Valentino by Ingeborg Harms | 20th April, 2014 | Personalities
Like no one else, couturier Valentino knew how to intertwine his working and private lives. Now Giancarlo Giammetti, the fashion designer’s former life partner and managing director of the fashion house, has published an annotated illustrated book about his 50 glamorous years at Valentino’s side.
The 20th century was the era of the couturiers, genius tailors who invented glamour and dressed their select clientele magnificently. But of all the couturiers, it was only Valentino who managed the feat of also inhabiting the dazzling world he created, and of living a jet-set lifestyle. When he celebrated his departure from the fashion industry with regal grandeur at the Villa Borghese in July 2007, we, the assembled press, chatted to Uma Thurman at the bar, mingled with Princess Caroline of Hanover, Claire Danes und Sarah Jessica Parker on the patio, and strolled through the moonlit park in Mick Jagger’s entourage. As we did so, we got an inkling of what people meant when they talked about the legendary “Valentino Clan.” It is thanks to Giancarlo Giammetti that, despite his workload, the couturier found the time to cultivate friendships, to travel and to attend celebrations, dinners and Oscar parties. Because of his love and admiration for Valentino’s genius, Giammetti came to terms with the end of their twelve-year relationship and stayed faithful to the fashion house for 50 years as its managing director. In all this time, the two men enjoyed a friendship, which was strengthened not only by a shared concern for the brand they had created together, but also by a shared circle of friends. Giammetti has now published a retrospective of his life, which includes an abundance of photographs he took himself. It documents, for the first time, the extent to which Valentino managed to gather around him muses and models, music and movie stars, and members of the European aristocracy.
It all began in 1960 on the Via Veneto in Rome, in the crowded Café de Paris, when Valentino asked to sit down at Giammetti’s table. Back then the trendy boulevard was awash with international actors working at the Cinecittà, and with paparazzi. Snapshots sneakily taken by photographers from a passing Vespa were tolerated. Seeing and being seen was a pastime that the whole city indulged in, including Giammetti who had dropped out of his architecture degree. “I have always thought that my life started when I met Valentino.” As the fashion designer’s right-hand man, Giammetti not only discovered his talent for business, but also created a second, private Via Veneto – with himself in the role of the paparazzo. When Valentino spent the evening with Jackie Onassis in Capri, or when Lady Diana or Claudia Schiffer dived into the sea from Valentino’s yacht TM Blue One, Giammetti would be there to press the shutter release. And when Elizabeth Hurley, Hugh Grant, Gwyneth Paltrow, Rosario Saxe-Coburg and Elle Macpherson sweltered in the Caribbean sun, he would photograph them from the upper deck. Using the yacht as their base, Valentino and Giammetti would spend their summers in Tangier, Rio, Bali, Delos or Phuket, always surrounded by beautiful people, who looked stunning in every shot. “I call them our tribe, because where Valentino and I go, they all follow.”
Those who were invited to their chateau in Gstaad, to their Tuscan country home in Cetona or to Valentino’s Roman palace, could count on making exciting acquaintances there – and literally everybody came. Cat Stevens, Liz Taylor and Rudolf Nureyev stayed over when attending Rome Fashion Week. Madonna, Princess Mette-Marit, the young Dutch royal couple and Denise von Thyssen have all relaxed with their children in the park of his Wideville home. Aretha Franklin, Placido Domingo and Bette Midler serenaded Valentino at a gala birthday dinner in his honor in New York. Andy Warhol repaid the favor with a party at the Factory, and the long-serving editor-in-chief of US Vogue, Diana Vreeland, hosted a dinner with Barbra Streisand for her Italian guests. Luchino Visconti once asked the couturier to keep an eye on his lover Helmut Berger. But the latter immediately started an affair with someone in Valentino’s entourage, Marisa Berenson. “What can I say,” says Giammetti. “It was the 1970s….”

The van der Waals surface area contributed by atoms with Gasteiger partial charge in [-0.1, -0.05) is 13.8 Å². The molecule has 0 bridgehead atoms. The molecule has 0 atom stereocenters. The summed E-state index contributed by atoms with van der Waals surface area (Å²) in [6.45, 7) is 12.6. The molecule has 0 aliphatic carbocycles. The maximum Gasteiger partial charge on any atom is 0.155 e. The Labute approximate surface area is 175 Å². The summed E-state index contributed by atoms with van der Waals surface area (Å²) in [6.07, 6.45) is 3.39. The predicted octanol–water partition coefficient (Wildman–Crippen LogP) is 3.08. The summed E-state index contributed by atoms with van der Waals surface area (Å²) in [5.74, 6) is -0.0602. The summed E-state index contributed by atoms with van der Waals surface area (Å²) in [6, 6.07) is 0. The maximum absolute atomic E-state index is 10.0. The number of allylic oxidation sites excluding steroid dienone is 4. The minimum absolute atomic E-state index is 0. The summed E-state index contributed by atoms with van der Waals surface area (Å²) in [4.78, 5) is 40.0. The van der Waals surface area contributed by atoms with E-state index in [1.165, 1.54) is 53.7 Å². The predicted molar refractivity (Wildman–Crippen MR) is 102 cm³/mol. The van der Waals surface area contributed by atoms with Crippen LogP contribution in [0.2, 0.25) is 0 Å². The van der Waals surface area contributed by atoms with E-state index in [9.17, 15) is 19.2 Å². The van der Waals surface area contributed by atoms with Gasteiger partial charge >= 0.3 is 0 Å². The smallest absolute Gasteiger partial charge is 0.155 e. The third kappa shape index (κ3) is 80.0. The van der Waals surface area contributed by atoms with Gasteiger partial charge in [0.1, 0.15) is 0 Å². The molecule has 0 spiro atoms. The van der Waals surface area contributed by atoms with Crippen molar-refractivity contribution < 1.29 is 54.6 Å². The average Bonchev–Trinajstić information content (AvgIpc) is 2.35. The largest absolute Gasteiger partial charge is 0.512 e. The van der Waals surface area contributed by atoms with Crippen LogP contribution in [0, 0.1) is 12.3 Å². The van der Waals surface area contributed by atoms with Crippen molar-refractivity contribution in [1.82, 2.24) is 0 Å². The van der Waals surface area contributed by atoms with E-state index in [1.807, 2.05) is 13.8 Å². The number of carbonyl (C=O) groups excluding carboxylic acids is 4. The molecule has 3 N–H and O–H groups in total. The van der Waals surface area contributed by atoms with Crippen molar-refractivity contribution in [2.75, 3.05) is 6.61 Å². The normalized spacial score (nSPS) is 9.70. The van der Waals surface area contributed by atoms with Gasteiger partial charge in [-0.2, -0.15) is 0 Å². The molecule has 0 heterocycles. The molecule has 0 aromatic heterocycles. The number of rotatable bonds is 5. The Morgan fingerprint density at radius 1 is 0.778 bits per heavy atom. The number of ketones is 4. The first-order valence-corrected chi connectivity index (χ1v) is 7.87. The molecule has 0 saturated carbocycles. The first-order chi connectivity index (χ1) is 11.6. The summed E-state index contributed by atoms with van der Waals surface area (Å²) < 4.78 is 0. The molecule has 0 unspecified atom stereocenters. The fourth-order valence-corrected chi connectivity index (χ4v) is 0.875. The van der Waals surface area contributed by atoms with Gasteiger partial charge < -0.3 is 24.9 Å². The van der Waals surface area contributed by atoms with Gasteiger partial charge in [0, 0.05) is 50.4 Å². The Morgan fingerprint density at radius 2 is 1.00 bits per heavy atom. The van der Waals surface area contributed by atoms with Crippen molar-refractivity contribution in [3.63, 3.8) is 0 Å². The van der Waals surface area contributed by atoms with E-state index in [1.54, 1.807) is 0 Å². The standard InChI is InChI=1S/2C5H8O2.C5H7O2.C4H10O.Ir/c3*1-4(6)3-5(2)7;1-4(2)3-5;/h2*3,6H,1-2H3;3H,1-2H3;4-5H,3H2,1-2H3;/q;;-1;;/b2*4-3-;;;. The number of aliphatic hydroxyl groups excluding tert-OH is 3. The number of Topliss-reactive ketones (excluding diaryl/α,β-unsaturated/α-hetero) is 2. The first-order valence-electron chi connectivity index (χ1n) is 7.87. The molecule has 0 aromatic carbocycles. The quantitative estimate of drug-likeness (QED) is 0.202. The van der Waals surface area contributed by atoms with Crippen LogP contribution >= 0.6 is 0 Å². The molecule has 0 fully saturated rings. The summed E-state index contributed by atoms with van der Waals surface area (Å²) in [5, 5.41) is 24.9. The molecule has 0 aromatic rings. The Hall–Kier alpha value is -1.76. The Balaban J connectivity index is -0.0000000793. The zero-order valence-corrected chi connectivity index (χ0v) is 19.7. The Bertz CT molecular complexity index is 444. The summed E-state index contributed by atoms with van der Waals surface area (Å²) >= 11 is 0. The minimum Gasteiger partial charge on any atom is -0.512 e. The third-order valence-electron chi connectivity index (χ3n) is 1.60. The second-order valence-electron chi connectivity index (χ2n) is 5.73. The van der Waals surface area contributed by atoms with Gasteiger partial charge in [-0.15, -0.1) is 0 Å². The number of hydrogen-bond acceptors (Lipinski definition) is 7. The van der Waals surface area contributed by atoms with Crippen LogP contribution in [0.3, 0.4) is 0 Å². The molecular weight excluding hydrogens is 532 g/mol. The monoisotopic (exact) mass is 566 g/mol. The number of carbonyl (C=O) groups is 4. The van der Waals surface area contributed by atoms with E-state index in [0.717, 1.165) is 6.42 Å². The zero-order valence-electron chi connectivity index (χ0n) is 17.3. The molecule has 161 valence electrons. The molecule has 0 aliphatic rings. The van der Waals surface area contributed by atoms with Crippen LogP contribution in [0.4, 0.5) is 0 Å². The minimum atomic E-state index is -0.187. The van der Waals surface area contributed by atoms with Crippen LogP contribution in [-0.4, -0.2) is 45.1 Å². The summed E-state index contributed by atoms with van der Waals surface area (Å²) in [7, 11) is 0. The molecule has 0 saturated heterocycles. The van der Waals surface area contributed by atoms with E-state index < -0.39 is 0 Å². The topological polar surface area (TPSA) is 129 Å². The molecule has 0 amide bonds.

When perusing Private you get the impression that Valentino turned the traditional relationship of a tailor working for powerful clients on its head, because it was he who opened up doors for his customers. When Gwyneth Paltrow confessed to him that she had no plans for her thirtieth birthday over dinner, he suggested celebrating it in his country home. Of course, she and her friend Stella McCartney were also there when Giammetti moved his own birthday celebrations to snow-covered St. Petersburg. Even philanthropic socialites like Lynn Wyatt, Nan Kempner and Brooke Astor were delighted to be invited on skiing trips or cruises by their couturier. There is no doubt that Valentino “collected” celebrities. He was particularly fond of supermodels and the aristocracy, but what he loved most of all were spectacular weddings. Elizabeth Hurley’s wedding in India, Marisa Berenson’s in California and David Bowie’s nuptials with Iman were always also a celebration of the genius behind the wedding dress. When Anne Hathaway tried on her dress in Giammetti’s New York apartment in 2012, he had his camera ready. You almost feel the tears in the eyes of the bride as she looked in the mirror. Giammetti does not gloss over the crises, which sometimes played out behind the scenes, and often in public: Liz Taylor forcing her entourage to get on their knees to look for a diamond ring on the floor, or Lauren Hutton’s tantrum when she was not seated next to a friend. But those are yesterday’s dramas. What remains for Giammetti and Valentino is the lifestyle they created, a lifestyle that is utterly unique. IH